The performance appraisal is conducted for the benefit of the team and the company. Therefore, peers, managers, and supervisors working with employees would be the right choice.

3.   Scheduling Appraisal Meetings

Organizations also need to choose the right time to conduct assessments. Most companies conduct appraisals quarterly and annually, but that doesn’t work for EHS teams.

Conducting employee evaluations shouldn’t mean time away from crucial work, nor should it occur midway through a project—that could skew results.

Schedule the self-assessment and the appraisal meetings in advance so employees know when to expect them.

4.   Information Gathering

Managers will need to gather some information before designing the self-assessment template. This is necessary to understand what goals employees should be achieving.

There are online systems to automate this process, but people managers can also run pulse surveys to gather details.

5.   Performance Review Follow-Ups

A complete self-assessment isn’t the end of the process. Managers should schedule follow-up meetings to discuss what the employee wrote in the document.

This is the time to work through issues and discuss steps to improve workflow, management, or even the assessment process, which will help the company learn and grow.

3. Importance of Feedback When Conducting Appraisals

Because employee performance appraisals are conducted by managers, they need to include two-way communication.

This process isn’t just meant to help employees improve—performance reviews also direct the future growth for the company. Here’s how organizations can receive feedback from appraisals.

A.  Get Immediate Feedback

Conducting a performance appraisal interview is a good way to get immediate feedback from employees.

Managers can begin by going through the review metrics and sharing areas of improvement or where they believe the employee has done well.

Then managers can open up the floor to receive feedback. It’s important to let the employee speak freely at this point, without interjection or judgment.

B.  Emphasize Impact of Actions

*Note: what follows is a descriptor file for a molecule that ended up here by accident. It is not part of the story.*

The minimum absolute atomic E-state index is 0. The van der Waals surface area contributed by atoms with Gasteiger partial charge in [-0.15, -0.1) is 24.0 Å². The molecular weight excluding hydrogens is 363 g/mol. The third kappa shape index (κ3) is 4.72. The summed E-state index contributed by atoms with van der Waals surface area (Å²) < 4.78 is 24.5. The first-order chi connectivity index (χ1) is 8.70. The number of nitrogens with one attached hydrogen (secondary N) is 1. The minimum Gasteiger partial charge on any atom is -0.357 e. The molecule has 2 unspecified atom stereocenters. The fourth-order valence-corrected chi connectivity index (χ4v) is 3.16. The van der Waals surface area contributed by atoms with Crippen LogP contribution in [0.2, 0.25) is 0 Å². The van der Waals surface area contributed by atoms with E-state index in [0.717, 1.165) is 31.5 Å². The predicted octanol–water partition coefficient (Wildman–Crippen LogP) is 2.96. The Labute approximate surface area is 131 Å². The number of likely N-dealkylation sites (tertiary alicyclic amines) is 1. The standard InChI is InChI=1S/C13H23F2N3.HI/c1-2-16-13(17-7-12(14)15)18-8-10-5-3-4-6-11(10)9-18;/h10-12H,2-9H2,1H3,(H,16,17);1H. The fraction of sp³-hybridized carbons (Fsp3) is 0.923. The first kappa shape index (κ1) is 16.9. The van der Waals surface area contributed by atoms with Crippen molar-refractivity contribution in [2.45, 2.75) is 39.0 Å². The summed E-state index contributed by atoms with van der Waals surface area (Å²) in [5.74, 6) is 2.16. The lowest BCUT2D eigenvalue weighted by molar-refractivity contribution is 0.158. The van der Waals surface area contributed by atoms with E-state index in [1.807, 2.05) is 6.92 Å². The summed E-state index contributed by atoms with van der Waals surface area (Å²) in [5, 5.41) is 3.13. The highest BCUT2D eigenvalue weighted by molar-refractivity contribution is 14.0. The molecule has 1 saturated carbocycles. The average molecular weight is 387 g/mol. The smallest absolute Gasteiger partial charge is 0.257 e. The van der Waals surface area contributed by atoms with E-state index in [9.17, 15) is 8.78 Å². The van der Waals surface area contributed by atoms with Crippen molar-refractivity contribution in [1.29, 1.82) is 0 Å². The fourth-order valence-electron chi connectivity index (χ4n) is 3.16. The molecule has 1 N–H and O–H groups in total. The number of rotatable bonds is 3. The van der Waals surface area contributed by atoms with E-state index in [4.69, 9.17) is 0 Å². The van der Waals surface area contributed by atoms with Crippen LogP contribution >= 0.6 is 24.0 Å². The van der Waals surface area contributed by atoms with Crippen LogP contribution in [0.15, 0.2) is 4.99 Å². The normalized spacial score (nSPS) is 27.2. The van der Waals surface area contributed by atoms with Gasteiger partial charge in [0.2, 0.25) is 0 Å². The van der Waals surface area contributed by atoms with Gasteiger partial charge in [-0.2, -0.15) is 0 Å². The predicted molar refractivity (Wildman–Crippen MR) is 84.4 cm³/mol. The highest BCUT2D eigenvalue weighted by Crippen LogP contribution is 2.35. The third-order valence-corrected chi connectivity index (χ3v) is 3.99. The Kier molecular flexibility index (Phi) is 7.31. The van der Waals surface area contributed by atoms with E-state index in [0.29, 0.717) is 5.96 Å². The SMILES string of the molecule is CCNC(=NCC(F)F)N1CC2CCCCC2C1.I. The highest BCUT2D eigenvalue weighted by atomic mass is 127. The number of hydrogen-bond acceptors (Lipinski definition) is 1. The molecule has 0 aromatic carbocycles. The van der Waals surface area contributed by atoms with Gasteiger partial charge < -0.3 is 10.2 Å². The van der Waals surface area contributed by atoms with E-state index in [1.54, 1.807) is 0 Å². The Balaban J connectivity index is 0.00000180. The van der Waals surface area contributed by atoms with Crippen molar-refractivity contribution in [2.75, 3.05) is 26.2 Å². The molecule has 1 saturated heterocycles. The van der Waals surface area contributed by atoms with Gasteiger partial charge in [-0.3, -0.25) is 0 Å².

While the performance appraisal may be conducted by an HR manager, a direct manager who understands the employee’s working environment could be brought in to solicit feedback.

It’s important to give and receive feedback on specific actions instead of on something vague. Don’t say “we were impressed by your performance with patients.” This could mean anything.

Instead, focus on the time when a patient began to break down upon receiving bad news and the employee was able to use empathetic dialogue to calm the person down.

This will enable the employee to understand what actions are more desirable and where his or her strengths lie.

C.  Future Planning

Conducting staff appraisals isn’t a one-and-done deal. Once the feedback has been shared, give the employee a chance to repeat positive actions or avoid negative ones.

Use the performance review as a starting point to create a growth plan for the employee. This could also be an opportunity to review training materials to improve performance.

Conclusion: Conduct a Performance Review to Improve Your Team Performance

EHS organizations should be checking in with their employees about their work and areas for improvement. Conduct a performance review after every project to get the best results.

Remember to keep room for feedback and to plan out ways to learn from the appraisal meetings. Every appraisal is a chance to grow and improve for everyone involved.

Ronita MohanRonita Mohan is a content marketer at Venngage, an online infographic maker and design platform. Mohan regularly writes about marketing, design, and small businesses.

Twitter: @Venngage